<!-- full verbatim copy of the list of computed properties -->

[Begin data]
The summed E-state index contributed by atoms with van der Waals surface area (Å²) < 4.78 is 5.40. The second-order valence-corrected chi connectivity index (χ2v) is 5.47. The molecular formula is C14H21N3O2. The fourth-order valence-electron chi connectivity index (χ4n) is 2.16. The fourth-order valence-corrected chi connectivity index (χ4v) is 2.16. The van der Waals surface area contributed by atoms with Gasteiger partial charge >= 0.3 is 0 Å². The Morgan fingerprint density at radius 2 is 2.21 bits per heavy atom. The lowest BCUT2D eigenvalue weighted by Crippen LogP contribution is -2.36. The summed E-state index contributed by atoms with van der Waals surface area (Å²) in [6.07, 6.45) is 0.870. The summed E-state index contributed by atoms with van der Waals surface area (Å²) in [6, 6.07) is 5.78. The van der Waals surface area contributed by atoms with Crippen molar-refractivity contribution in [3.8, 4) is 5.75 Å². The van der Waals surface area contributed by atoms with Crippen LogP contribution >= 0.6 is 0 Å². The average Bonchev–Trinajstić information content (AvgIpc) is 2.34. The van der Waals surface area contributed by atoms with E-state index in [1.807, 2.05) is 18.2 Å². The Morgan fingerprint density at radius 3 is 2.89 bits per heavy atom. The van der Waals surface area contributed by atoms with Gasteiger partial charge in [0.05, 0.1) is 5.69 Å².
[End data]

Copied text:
The summed E-state index contributed by atoms with van der Waals surface area (Å²) < 4.78 is 5.40. The second-order valence-corrected chi connectivity index (χ2v) is 5.47. The molecular formula is C14H21N3O2. The fourth-order valence-electron chi connectivity index (χ4n) is 2.16. The fourth-order valence-corrected chi connectivity index (χ4v) is 2.16. The van der Waals surface area contributed by atoms with Gasteiger partial charge >= 0.3 is 0 Å². The Morgan fingerprint density at radius 2 is 2.21 bits per heavy atom. The lowest BCUT2D eigenvalue weighted by Crippen LogP contribution is -2.36. The summed E-state index contributed by atoms with van der Waals surface area (Å²) in [6.07, 6.45) is 0.870. The summed E-state index contributed by atoms with van der Waals surface area (Å²) in [6, 6.07) is 5.78. The van der Waals surface area contributed by atoms with Crippen molar-refractivity contribution in [3.8, 4) is 5.75 Å². The van der Waals surface area contributed by atoms with Crippen LogP contribution >= 0.6 is 0 Å². The average Bonchev–Trinajstić information content (AvgIpc) is 2.34. The van der Waals surface area contributed by atoms with E-state index in [1.807, 2.05) is 18.2 Å². The Morgan fingerprint density at radius 3 is 2.89 bits per heavy atom. The van der Waals surface area contributed by atoms with Gasteiger partial charge in [0.05, 0.1) is 5.69 Å².